Several years ago, my Dad and I wrote a paper on the best way to study infectious and chronic diseases. Because people live in different locations during their life and spend a large portion of their life at work, spatial and residential histories must be gathered and implemented in time based software. The case for this type of methodology is made by illustrating its effectiveness with a bladder cancer study conducted in South East Michigan. Not only did I get to help write this paper, I got to collect water samples from the case and controls homes and work (2 samples, one frozen and one not), urine samples and toenail samples. Thankfully, I did not have to work with the samples in the lab, but reaped the benefits. Our paper can now we be found online (abstract below)!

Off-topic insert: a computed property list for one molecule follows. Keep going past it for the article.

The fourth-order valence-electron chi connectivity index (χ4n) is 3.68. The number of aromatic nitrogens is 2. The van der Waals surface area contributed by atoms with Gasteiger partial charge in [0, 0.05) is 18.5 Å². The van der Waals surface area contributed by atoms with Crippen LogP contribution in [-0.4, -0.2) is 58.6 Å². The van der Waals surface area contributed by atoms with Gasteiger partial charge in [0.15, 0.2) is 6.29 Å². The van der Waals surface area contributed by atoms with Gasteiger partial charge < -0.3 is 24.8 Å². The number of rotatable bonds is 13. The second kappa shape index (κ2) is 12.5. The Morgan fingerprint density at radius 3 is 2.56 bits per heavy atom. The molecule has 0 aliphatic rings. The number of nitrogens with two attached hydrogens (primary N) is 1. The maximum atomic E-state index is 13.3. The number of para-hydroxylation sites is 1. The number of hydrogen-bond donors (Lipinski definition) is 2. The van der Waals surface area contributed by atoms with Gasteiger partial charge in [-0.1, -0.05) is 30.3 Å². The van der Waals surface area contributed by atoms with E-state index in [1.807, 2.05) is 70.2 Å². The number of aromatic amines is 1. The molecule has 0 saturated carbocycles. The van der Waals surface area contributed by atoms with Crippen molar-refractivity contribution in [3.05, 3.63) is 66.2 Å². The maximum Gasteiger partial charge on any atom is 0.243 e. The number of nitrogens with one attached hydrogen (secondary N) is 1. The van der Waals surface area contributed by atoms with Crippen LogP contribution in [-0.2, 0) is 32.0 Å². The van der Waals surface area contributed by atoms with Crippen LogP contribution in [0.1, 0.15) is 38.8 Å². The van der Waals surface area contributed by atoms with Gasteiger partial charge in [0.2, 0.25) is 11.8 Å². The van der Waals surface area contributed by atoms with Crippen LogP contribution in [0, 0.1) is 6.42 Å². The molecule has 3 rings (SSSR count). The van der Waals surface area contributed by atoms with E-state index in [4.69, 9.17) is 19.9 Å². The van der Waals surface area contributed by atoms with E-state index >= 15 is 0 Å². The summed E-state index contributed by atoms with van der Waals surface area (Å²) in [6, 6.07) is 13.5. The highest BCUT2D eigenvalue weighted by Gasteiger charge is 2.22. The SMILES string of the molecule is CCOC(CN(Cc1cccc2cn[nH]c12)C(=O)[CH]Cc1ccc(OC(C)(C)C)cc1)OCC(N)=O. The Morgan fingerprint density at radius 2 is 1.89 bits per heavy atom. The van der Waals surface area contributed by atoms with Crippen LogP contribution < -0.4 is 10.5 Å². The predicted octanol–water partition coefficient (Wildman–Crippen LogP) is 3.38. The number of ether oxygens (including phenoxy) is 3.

Humans are mobile and constructs of Geographic Information Science have been used
to model daily and weekly activity patterns, as well as residential and work spaces. But
geographic epidemiology often ignores human mobility and employs methods that
assume humans are sessile rather than mobile. This paper first quantifies how relaxing
the assumption of sessile individuals might impact case-control cluster tests, and finds
the results are highly sensitive to when the system is observed. Recently developed
tests for case-control clustering that account for human mobility are then presented,
along with extensions to the analysis of infectious disease data. We conclude by
revisiting an analysis of bladder cancer in south eastern Michigan, and demonstrate the
ability of the new techniques to detect global and local clustering in case-control data
for residential histories. Statistical techniques that account for human mobility are
needed for chronic and infectious diseases where causative exposures occur at
locations different from ones location at time of diagnosis.